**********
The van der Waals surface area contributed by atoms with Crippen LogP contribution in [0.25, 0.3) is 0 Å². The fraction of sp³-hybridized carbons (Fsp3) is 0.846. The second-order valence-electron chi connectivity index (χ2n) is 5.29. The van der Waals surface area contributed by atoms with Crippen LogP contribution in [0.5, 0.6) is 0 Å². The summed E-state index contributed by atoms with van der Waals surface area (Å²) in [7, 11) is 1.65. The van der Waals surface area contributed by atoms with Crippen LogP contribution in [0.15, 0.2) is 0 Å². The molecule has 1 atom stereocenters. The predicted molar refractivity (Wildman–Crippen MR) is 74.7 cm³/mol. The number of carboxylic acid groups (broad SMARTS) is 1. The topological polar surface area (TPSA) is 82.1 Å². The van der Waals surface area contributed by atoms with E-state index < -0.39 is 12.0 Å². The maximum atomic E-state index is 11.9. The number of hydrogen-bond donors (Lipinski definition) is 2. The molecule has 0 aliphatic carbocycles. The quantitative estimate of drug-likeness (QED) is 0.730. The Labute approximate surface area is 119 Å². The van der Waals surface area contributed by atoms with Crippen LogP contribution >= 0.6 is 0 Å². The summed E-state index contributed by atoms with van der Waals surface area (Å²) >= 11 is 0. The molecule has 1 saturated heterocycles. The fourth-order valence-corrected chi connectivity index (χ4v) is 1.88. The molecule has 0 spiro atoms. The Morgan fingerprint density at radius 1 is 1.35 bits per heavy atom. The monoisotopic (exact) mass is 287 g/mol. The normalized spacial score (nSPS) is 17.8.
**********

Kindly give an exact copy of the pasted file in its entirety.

The van der Waals surface area contributed by atoms with Crippen LogP contribution in [0.25, 0.3) is 0 Å². The fraction of sp³-hybridized carbons (Fsp3) is 0.846. The second-order valence-electron chi connectivity index (χ2n) is 5.29. The van der Waals surface area contributed by atoms with Crippen LogP contribution in [0.5, 0.6) is 0 Å². The summed E-state index contributed by atoms with van der Waals surface area (Å²) in [7, 11) is 1.65. The van der Waals surface area contributed by atoms with Crippen LogP contribution in [0.15, 0.2) is 0 Å². The molecule has 1 atom stereocenters. The predicted molar refractivity (Wildman–Crippen MR) is 74.7 cm³/mol. The number of carboxylic acid groups (broad SMARTS) is 1. The topological polar surface area (TPSA) is 82.1 Å². The van der Waals surface area contributed by atoms with E-state index < -0.39 is 12.0 Å². The maximum atomic E-state index is 11.9. The number of hydrogen-bond donors (Lipinski definition) is 2. The molecule has 0 aliphatic carbocycles. The quantitative estimate of drug-likeness (QED) is 0.730. The Labute approximate surface area is 119 Å². The van der Waals surface area contributed by atoms with Crippen LogP contribution >= 0.6 is 0 Å². The summed E-state index contributed by atoms with van der Waals surface area (Å²) >= 11 is 0. The molecule has 1 saturated heterocycles. The fourth-order valence-corrected chi connectivity index (χ4v) is 1.88. The molecule has 0 spiro atoms. The Morgan fingerprint density at radius 1 is 1.35 bits per heavy atom. The monoisotopic (exact) mass is 287 g/mol. The normalized spacial score (nSPS) is 17.8.